FIG Peer Review Journal


Interpreting the Sea Level Variability over Malaysian Seas using Multi-mission Satellite Altimeter (9253)

Amalina Izzati Abdul Hamid, Ami Hassan Md Din and Kamaludin Mohd Omar (Malaysia)
Dr. Ami Hassan Md Din
Senior Lecturer
Universiti Teknologi Malaysia (UTM)
Faculty of Geoinformation & Real Estate
Universiti Teknologi Malaysia
Johor Bahru
Corresponding author Dr. Ami Hassan Md Din (email: amihassan[at], tel.: +60137975476)

[ abstract ] [ paper ] [ handouts ]

Published on the web n/a
Received 2017-10-08 / Accepted n/a
This paper is one of selection of papers published for the FIG Congress 2018 in Istanbul, Turkey and has undergone the FIG Peer Review Process.

FIG Congress 2018
ISBN n/a ISSN 2308-3441
URL n/a


This is a summary on the paper on interpreting the sea level variability over Malaysian Seas using Multi-mission Satellite Altimeter. As one of the contribution of climate change is sea level rise, it should be our concern since it is proven that global sea levels have been rising through the past century and are expected to rise at an accelerated rate throughout the 21st century. Eventually, sea level rise will endanger many low-lying and unprotected coastal areas on many ways due to this change. This study is proposing a significant effort to interpret the sea level trend and its variability over Malaysian seas; Malacca Straits, South China Sea, Sulu Sea and Celebes Sea. It will present an approach to quantify the sea level trend based on a combination of multi-mission satellite altimeter from year 1993 to 2015 (~ 23 years). There are 8 altimeter missions involved in this study, namely, Topex, Jason-1, Jason-2, ERS-1, ERS-2, ENVISAT, Cryosat-2, and Saral. Multi-mission satellite altimetry data will be derived and processed by using Radar Altimeter Database System (RADS).The daily solutions for sea level anomaly data are then combined for monthly average solutions for sea level quantification and sea level variability study. Afterwards, the time series of the sea level trend is quantified using robust fit regression analysis. The findings clearly show that the absolute sea level trend is rising and varying over the Malaysian seas with the rate of sea level varies and gradually increases from east to west of Malaysia. Highly confident and correlation level of the 23-year measurement data with an astonishing root mean square difference permits the absolute sea level trend of the Malaysian seas has raised at the significant acceleration of 4.22± 0.12 mm yr-1 and rise about 0.05m since year 1993 to 2015. As a conclusion, the information on sea level change and variability in this region are expected to be valuable for a wide variety of climate applications, coastal mitigation and to study environmental issues such as global warming in Malaysia.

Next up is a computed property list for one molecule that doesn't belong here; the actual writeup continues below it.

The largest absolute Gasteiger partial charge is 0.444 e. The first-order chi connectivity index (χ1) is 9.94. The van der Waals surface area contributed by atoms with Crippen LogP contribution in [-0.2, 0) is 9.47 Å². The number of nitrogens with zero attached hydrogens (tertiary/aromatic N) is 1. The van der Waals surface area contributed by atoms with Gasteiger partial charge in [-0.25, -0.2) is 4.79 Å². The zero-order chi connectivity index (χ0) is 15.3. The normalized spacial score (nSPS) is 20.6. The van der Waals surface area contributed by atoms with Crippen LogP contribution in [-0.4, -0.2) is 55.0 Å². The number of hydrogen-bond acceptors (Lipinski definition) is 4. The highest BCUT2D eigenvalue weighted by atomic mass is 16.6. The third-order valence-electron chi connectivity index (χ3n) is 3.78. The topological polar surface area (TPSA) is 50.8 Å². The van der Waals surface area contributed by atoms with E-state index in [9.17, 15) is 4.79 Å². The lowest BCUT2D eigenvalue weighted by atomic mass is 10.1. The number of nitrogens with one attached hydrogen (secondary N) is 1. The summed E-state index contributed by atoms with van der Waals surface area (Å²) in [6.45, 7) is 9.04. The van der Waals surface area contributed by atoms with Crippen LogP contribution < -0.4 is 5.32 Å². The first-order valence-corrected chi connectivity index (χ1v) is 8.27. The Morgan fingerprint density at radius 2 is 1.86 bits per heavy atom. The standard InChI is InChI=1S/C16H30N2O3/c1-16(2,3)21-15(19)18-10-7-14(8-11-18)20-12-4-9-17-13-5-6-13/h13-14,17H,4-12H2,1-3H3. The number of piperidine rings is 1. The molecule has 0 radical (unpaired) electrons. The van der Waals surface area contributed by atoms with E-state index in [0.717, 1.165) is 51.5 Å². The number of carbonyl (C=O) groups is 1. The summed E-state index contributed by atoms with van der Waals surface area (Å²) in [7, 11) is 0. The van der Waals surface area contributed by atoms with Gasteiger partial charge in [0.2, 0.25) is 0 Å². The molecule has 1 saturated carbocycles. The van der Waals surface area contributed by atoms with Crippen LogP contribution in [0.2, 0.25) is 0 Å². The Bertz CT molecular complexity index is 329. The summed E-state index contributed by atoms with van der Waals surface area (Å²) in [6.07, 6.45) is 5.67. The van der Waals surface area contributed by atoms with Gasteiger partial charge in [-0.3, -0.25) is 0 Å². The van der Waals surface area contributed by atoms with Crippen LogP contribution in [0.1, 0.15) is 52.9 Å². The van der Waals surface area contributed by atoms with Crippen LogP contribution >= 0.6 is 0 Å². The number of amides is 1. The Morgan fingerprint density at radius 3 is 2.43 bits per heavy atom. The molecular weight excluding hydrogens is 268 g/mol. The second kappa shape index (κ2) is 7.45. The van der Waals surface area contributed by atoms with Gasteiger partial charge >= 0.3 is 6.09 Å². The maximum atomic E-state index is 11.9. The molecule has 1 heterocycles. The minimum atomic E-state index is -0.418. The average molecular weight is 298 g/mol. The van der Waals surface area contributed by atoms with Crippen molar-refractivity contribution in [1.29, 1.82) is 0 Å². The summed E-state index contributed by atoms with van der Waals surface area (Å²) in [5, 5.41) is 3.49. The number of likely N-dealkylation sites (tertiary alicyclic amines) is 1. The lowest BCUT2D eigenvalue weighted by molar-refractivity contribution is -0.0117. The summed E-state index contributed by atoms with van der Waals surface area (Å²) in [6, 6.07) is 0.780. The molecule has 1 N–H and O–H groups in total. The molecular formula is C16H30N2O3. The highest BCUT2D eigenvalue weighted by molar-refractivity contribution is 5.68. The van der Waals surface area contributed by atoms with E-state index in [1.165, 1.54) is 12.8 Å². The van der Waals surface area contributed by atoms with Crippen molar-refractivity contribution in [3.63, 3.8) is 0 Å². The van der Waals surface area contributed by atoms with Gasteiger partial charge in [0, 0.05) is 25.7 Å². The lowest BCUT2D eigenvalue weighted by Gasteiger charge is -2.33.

Keywords: Hydrography; Coastal Zone Management; Remote sensing; Risk management; Sea Level Rise; Sea Level Variability; Multi-mission Satellite Altimeter